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Gavin Edwards

has become endeared to me by being presented between myself and my readers on former occasions of the same kind, than because I have anything particular to say. Like a troublesome guest who lingers in the Hall after he has taken leave, I cannot help loitering on the threshold of my book, though the two words, T HE E ND : anticipated through twenty months, yet sorrowfully penned at last: stare at me, in capitals, from the printed page. 1 Dickens makes explicit what the novel’s final paragraph has already implied: the association of the end of the novel with

in The Case of the Initial Letter
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Genre, audience, and religious change in early modern England
Author: Amy G. Tan

This study analyses the career choices and religious contexts of early modern pastors who chose to become print authors, addressing ways that the ability to publish could enhance, limit, or change pastoral ministry. It demonstrates ways ministers strategically tailored content and genre to achieve certain religious goals among both clerical and lay audiences, and considers ways in which authorship was interconnected with parish work as well as one’s position within the national church. The book features an extended case study of Richard Bernard, a particularly prolific pastor-author whose career provides a coherent framework through which to analyse key features of early modern pastoral-authorial work. It further gives attention to George Gifford, Thomas Wilson, and Samuel Hieron, each of whose career circumstances and authorial choices broaden our view of different ways clerics might incorporate print as an intentional part of their religious vocation. As the first book-length analysis of the phenomenon of early modern pastors writing for print, this study provides a paradigm for understanding these clerics’ efforts in print and parish as an integral part of their careers and their overarching religious goals. By addressing pastoral-authorial work across the span of a career, and by considering how pastor-authors engaged a wide range of topics and genres, the study engages with multiple areas of current scholarly interest: censorship, private religious devotion, polemic, witchcraft, religious education, reference works, and more. The study provides a remarkably comprehensive picture of pastoral publishing and offers a new lens through which to view the intersection of emerging print technologies and religious work in this pivotal period.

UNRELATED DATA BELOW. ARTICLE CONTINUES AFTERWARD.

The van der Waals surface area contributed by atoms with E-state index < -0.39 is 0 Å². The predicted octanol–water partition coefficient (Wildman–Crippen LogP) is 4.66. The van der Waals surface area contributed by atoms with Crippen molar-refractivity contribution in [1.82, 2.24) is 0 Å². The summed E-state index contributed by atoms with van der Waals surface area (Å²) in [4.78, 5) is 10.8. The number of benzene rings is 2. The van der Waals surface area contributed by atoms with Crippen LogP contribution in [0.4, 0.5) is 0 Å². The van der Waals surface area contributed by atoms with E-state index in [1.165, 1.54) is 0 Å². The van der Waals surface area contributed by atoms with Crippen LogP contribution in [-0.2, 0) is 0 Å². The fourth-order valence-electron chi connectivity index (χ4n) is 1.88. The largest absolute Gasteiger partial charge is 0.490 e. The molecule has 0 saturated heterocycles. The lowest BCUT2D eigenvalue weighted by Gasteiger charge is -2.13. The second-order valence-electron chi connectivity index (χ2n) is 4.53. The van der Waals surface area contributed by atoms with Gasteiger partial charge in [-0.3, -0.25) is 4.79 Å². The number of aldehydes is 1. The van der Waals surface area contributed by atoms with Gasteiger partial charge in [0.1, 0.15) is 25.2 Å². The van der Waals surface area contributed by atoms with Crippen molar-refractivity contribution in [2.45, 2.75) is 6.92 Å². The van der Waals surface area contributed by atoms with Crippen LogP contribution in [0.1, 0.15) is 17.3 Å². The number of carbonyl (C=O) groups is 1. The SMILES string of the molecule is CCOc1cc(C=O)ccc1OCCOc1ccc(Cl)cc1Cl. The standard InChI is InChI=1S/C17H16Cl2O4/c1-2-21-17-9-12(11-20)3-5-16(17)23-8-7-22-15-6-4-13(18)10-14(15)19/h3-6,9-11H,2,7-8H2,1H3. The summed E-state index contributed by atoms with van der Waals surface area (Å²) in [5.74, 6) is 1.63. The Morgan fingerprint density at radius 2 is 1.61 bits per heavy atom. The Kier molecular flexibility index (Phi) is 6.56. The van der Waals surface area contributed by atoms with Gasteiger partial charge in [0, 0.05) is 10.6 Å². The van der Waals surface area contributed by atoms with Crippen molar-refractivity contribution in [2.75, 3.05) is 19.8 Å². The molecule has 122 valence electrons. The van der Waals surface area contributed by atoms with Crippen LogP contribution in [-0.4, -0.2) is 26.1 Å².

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The future is queer
Richard Harding

The question is not whether we all have identities, but whether we are prepared to recognise them. (Younge 2010 , 40) My fascination with the notion of ‘print as other’ stems from the connections I see between printmaking and

in Perspectives on contemporary printmaking
Richard S. Field

Despite the obvious allusion to Sol LeWitt's 1969 ‘Sentences on Conceptual Art,’ the following does not privilege idea over execution. Quite the contrary, it is an attempt to equate the contradictory attitudes we hold toward prints and to explore the opposites I believe are encoded in printmaking. What I owe to LeWitt's art and prose, most